prescribed burn crew of 10 people and trucks in the prairie
Prescribed burn crew today. Photo courtesy of John Moriarty.

Our burns are carefully planned with written prescriptions that include local permits, boundaries, equipment and staff needs, and weather restrictions. These plans are approved by the Minnesota Department of Natural Resources.

On the burn crew there are eight to 15 members, several water trucks, and other safety equipment. We put up warning signs at burn sites in the parks and contact local authorities.

What Happens After a Prairie Burn?

Several weeks after the burn, the natural resources management staff surveys the burned unit for invasive weeds and spot treats problem areas. Crow-Hassan is fairly weed-free so control can be completed quickly.

The addition of wildflower seeds are also done soon after the burn. The seeds used are collected by volunteers and mixed with sand. Then they are broadcasted from a truck-mounted spreader.

person collecting seeds in the prairie
Seed collecting at Crow-Hassan prairie.

When seed collections started in the 1980s, we were lucky to get a total of 20 to 30 pounds of seed from 10 species. In 2018, we collected over 250 pounds from 70+ species! If interested in volunteering, there are a variety of upcoming seed collection opportunities happening this fall. 

For more information about the collection process, check out previous blogs posts: What’s in a Seed? Why Prairie Seed Collection Matters and What Happens to Collected Prairie Seeds? 

How Does Prairie Management Impact Wildlife?

While much of the work on the prairie has been about the plants, there has been an increase in the wildlife through natural increases and assisted movements.

In the early years, the Field of Dreams technique of “If you build it, they will come” was the main method. This worked well for the birds and other species that can travel long distances. 

The breeding bird diversity on the prairies increased from an average of seven species in the 1970s to 23 species in recent years. Grassland specialists like bobolinks, eastern meadowlarks, and Henslow’s, vesper, and grasshopper sparrows are now common on the prairie.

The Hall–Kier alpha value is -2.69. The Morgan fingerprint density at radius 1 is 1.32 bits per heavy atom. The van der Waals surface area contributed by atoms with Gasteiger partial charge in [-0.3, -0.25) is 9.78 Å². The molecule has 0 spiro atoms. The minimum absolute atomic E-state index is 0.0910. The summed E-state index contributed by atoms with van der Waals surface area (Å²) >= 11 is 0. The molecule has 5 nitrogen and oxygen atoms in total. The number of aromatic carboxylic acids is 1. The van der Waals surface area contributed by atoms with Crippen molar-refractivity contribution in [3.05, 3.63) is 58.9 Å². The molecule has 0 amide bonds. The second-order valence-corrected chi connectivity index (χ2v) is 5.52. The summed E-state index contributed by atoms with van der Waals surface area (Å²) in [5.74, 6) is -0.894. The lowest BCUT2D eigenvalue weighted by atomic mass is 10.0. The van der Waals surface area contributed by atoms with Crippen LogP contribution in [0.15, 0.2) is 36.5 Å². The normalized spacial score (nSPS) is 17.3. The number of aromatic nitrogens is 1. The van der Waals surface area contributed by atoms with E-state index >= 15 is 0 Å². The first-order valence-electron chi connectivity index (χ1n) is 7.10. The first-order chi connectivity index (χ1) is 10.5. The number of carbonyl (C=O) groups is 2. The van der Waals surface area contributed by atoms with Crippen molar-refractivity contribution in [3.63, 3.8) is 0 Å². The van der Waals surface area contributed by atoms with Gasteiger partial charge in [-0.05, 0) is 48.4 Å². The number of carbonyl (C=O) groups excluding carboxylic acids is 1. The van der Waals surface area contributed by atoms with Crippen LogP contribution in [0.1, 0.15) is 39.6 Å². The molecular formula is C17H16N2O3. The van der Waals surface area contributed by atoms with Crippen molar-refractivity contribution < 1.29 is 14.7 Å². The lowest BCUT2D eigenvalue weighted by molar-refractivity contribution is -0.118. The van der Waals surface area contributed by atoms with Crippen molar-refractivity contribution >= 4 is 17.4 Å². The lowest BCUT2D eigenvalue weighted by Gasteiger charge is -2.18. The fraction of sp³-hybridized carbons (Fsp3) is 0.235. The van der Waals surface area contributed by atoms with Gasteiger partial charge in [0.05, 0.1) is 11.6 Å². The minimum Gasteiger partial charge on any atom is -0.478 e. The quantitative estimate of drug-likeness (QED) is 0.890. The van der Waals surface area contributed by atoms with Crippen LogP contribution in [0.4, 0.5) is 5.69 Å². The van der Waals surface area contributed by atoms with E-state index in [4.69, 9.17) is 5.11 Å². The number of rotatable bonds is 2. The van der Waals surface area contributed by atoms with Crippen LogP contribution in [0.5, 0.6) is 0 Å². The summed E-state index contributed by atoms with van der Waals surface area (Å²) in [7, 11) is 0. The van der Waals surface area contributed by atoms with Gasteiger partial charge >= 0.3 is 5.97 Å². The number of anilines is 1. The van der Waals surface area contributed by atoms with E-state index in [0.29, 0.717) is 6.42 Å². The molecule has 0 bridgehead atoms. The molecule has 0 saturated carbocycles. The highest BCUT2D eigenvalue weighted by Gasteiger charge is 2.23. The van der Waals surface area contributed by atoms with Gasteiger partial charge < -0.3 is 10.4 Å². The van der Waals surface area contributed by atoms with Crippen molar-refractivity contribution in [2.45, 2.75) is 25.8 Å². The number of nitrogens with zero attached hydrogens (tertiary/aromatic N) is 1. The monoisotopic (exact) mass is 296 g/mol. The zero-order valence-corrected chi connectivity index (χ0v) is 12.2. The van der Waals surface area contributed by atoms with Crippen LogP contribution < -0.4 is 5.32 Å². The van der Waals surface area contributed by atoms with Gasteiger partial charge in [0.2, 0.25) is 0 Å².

Pocket gophers, 13-lined ground squirrels, voles, and meadow jumping mice have also recolonized.

Blanding’s and painted turtles use the prairies for nesting and then spend the rest of the year in the wetlands within the prairie complex.

However, some species cannot get to the prairies because of habitat fragmentation or other barriers.

Reintroducing Species in the Prairie

At Three Rivers, we have helped reintroduce several snakes and butterflies to the prairie. Our first reintroduction was of bullsnakes in 1991. More information on this species and its current status can be found in a recent blog post all about bullsnakes

Plains hognose snakes were recently added in 2017 and will take a number of years to become well established. 

The first butterflies reintroduced were regal fritillaries in 2016. We released 24 females in late summer and in the summer of 2018, we estimated over 1,000 regals throughout the prairie.

regal fritillary in the prairie
Regal fritillary butterfly at Crow-Hassan in 2018. Photo courtesy of John Moriarty.

Seeing how well the regal reintroduction went, we released 20 Leonard’s skipper butterflies in late summer of 2018. It will take several years for their populations to grow.

Additional plant and animal species are on the list to add to the prairie and the diversity and quality of this prairie will continue to grow through time.

Crow-Hassan prairie is the largest and oldest prairie in the Park District, but there are other prairies that have been restored and managed in the system, including Carver Park Reserve with 180 acres; Elm Creek Park Reserve with 205 acres (currently in early stages of restoration); Hyland Lake Park Reserve with 70 acres; and Murphy-Hanrehan Park Reserve with 350 acres.

50th Anniversary Prairie Celebration

Want to see the prairies up close and learn more about restoration? Come celebrate with us at the 50th Anniversary Prairie Celebration on September 21. You can participate in guided hikes, wagon rides, telemetry demonstrations, a prairie seed activity and more.

About the Author

 a man in a hat and tan collared shirt holding a turtle upside down and pointing to it's underbelly.

John Moriarty is the Senior Manager of Wildlife at Three Rivers Park District and has been with the Park District for 15 years. He has been involved in many of the wildlife restoration efforts and initiated the snake and butterfly efforts. John has led several projects to increase prairie habitat in the Park District. John likes exploring natural areas and looking for all types of plants and animals, but especially turtles.